PBS and NPR reporter John Merrow believes that American educational reforms can’t really be effective until they change one key element: the encouragement of mediocrity in American students. In this book, he turns a critical eye to the failings of American schools through a series of essays that touch on a wide range of teaching and learning topics. At the core of Merrow’s work is that assertion that in order to begin to change, schools must admit their problems, be willing to change, and use teaching methods that have proven results, things many just aren’t willing to do.
Journalist Steven Brill takes an uncompromising look at education in this book, exposing the multifaceted battle over reforming the system that Brill argues neglects the interests of children in favor of the interests of unions, politicians, and those in power. While Brill’s commentary may not be entirely unbiased, he takes shots at nearly all sides in the school reform debate, exposing inequities, problems, and shortsighted policies that are keeping American schools in the dark ages.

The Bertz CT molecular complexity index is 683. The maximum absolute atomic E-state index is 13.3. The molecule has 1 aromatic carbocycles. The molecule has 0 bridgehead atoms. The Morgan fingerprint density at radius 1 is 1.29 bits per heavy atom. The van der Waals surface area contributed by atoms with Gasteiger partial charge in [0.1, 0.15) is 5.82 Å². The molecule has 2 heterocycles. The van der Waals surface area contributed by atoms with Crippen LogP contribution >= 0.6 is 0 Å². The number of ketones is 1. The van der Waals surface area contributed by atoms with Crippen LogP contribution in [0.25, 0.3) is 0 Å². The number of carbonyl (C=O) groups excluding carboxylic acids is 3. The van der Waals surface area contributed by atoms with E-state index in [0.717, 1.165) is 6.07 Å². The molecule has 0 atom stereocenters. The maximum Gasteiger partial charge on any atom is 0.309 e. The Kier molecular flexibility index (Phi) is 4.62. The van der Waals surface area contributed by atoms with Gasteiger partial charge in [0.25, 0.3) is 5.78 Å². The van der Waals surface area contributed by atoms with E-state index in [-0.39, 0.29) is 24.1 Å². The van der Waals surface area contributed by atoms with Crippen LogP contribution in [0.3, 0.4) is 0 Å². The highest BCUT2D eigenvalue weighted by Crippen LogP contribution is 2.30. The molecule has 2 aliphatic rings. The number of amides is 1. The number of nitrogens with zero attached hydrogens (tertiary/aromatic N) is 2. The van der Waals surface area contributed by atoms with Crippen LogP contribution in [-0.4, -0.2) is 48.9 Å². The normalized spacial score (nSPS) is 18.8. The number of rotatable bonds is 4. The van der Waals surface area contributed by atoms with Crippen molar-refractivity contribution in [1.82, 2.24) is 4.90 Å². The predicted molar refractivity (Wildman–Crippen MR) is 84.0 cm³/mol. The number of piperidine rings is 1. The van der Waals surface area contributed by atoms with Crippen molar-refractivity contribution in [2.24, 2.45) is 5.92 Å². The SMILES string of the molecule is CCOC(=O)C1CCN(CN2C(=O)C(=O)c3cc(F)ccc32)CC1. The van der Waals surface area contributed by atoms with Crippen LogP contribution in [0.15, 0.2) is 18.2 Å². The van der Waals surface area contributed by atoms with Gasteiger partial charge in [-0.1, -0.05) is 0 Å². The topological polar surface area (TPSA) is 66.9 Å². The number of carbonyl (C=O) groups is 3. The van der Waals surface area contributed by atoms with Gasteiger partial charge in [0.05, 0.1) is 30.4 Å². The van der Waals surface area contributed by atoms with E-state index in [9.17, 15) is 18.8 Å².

Think misguided education reforms are a modern invention? Ravitch shows in this revealing book that they’re really nothing new; Americans have been worrying about the quality of their education system for over a century. There are few better equipped to write a history of education reform than Ravitch, a historian of education and research professor at NYU, and she does not disappoint. While engaging, the book is also discouraging as it exposes the long, slow march towards the poor quality of many of America’s schools today. Ravitch does offer a source of hope, however, by highlighting some of the courageous voices throughout history that spoke out in favor of equal access to high-quality education for all American students.
Postman takes on the purpose of the educational system itself in this critical read. Instead of imparting students with a strong work ethic, an appreciation for diversity, a love of country, and an understanding of the larger purpose of the arts and language, Postman argues that schools now simply teach students how to be consumers and encourage the exclusion of those who are different from the norm. Instead of focusing on the means of education, as many reformers do today, Postman offers a critical look at the crux of the educational experience: the content.